Premieres, Coliseum, London<br/>Eonnagata, Sadler's Wells, London<br/>Giselle, Royal Opera House, London

Overstretched Acosta is the Richard Branson of ballet
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The Independent Culture

Economic cutbacks have not yet affected dance programming and audiences have evidently thrown caution to the wind, dancing their money away while the world collapses.

They have been packing the Royal Opera House's Bolshoi season, despite outrageous prices, and Eonnagata at Sadler's Wells played to near-full houses. But the empty seats around us at the Coliseum for Carlos Acosta, all-conquering wonderboy of ballet, were a puzzle. Did the absentees, somehow, know something we didn't?

We all love – well, I do – Carlos Acosta, for his Cuban rags-to-riches story and brilliance as a human comet, scorching the world's best ballet stages. He's now also the author of a well-received autobiography, a film actor and is at risk of becoming the Richard Branson of artistic endeavour. With Premieres, his latest London show, he is director, choreographer and performer, dancing opposite the Royal Ballet principal Zenaida Yanowsky.

It was admirable to want to showcase the work of lesser known choreographers, such as his Cuban compatriot George Céspedes. It was enterprising to incorporate the visual projections of Simon Elliott and his digital and video artists, and a live choir. It was interesting to try to transform this mix into a seamless spectacle, one number segueing into the next, but less satisfying when you're wondering which part you are actually watching because everything looks the same.

From an overture of digital imagery showing dripping liquid, you enter a wet, gloomy world, linked by the uncertain thread of a fraught relationship embodied by Acosta and Yan-owsky. (What water has to do with this remains a mystery.) They dance over-extended solos and duets within small planes of light surrounded by darkness, their vocabulary a uniform blend of modern, classical and gestural. For all the means employed and energy expended, the evening feels short of material and long on weirdly obscure titles such as Finding Himself & Ghost of the Memory and unpleasantly distorted video images of Yanowsky and Acosta (with more water) that might have been fun to create but contribute little of overt relevance. You feel you are living through a long deep slump, hoping for an upbeat ending. And then you find that in fact you are heading for a pothole, with the drearily mournful finale O Magnum Mysterium, a fusion of singing (the Pegasus Choir) and movement (Acosta and Yanowsky).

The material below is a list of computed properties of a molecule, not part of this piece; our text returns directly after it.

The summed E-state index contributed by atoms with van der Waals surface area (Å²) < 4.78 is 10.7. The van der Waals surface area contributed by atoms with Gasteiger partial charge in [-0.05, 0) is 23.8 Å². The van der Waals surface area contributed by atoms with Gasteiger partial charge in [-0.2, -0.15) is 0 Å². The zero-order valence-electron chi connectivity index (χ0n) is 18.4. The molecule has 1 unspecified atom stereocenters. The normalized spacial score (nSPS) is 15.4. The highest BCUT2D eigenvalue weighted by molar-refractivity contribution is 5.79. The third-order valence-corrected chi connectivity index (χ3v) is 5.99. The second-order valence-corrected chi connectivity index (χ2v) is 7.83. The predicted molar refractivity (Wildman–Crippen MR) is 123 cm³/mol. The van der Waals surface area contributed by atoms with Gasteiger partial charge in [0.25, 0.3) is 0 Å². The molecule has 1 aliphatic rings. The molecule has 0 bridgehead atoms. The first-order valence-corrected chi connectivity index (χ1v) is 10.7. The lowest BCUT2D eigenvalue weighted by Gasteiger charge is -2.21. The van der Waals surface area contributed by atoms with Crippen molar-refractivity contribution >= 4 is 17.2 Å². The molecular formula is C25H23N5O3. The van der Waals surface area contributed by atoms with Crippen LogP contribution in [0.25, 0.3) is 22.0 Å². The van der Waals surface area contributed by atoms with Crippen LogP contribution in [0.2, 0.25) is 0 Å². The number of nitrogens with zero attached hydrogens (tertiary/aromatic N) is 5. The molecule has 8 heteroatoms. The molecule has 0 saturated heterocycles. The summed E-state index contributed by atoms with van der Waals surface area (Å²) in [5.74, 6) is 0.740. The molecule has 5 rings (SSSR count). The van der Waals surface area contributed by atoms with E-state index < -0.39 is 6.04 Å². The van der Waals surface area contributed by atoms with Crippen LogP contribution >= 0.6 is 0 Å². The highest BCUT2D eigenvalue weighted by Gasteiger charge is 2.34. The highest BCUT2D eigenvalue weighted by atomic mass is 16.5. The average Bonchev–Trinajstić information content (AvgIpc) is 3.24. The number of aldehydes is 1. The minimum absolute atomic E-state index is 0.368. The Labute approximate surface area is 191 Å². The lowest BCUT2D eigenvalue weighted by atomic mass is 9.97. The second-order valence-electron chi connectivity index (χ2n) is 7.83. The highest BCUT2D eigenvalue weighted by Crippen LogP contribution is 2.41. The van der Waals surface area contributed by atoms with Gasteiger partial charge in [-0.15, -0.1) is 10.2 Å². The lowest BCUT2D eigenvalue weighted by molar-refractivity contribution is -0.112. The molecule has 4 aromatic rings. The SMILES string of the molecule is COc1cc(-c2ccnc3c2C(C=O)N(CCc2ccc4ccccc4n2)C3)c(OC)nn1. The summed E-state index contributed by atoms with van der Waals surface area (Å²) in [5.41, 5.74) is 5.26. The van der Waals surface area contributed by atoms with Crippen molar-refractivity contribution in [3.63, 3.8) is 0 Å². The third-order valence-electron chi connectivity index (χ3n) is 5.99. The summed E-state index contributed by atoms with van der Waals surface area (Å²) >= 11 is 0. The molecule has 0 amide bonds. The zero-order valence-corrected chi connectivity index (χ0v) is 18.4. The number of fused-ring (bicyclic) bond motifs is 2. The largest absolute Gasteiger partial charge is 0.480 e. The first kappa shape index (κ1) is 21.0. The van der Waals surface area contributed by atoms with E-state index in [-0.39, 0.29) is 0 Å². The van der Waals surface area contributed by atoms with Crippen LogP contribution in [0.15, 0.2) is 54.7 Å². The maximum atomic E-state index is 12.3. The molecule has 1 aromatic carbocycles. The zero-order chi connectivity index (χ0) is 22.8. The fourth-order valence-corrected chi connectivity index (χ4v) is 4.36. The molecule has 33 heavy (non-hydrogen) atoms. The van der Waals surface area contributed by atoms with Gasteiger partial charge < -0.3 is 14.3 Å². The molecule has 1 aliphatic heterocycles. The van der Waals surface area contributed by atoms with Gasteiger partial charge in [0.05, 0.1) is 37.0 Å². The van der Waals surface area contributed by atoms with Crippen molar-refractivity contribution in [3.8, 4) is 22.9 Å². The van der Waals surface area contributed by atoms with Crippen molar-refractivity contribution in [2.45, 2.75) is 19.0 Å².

The high point is Russell Maliphant's mesmerising Two, a solo originally made for Sylvie Guillem, and slightly reworked for Acosta who brings a weightier, Michelangelesque quality. The stage remains darkened, with just a square of light, but here the lighting is by Michael Hulls, master sculptor of chiaroscuro. Acosta's flowing, repeated motifs, punctuated by sudden emphases, gradually accelerate until his limbs blur stroboscopically, the effect heightened by Andy Cowton's score.

Russell Maliphant ... now there's a choreographer. In Eonnagata, briefly back at Sadler's Wells after an international tour, he was part of a team of big hitters: the theatre artist Robert Lepage and ballerina Sylvie Guillem, with Hulls's lighting and costumes by the late Alexander McQueen. Based on the true story of an 18th-century cross-dressing fencer and spy, Eonnagata was always interesting, even if it didn't achieve its stated aim of going deeper than anecdote. An honourable failure, with exquisite performances.

Over at the Bolshoi, London's favourite summer ballerina, Natalia Osipova, took on the definitive role of the romantic ballet, Giselle, the peasant girl who dies on discovering her suitor's deception. As the living Giselle, she cast a powerful spell with her charm and fragility, before heart-wrenchingly losing her reason; as Giselle's ghost, her extraordinary jump, freezing in impossible airborne positions, not only gave her a spectral ethereality, but a jolting, inhuman strangeness. Giselle was generously and excitingly twinned with Balanchine's Serenade. The dancers swept across the stage in billowing waves, the Bolshoi orchestra refreshed Tchaikovsky's music by playing of a sublime vividness. After evenings like that, other companies fade into mediocrity.

Carlos Acosta ( 0871 911 0200), to 7 Aug; Bolshoi (020-7304 4000), to 8 Aug

Next Week:

Nadine Meisner hotfoots it to Sadler's Wells for Argentina's Tanguera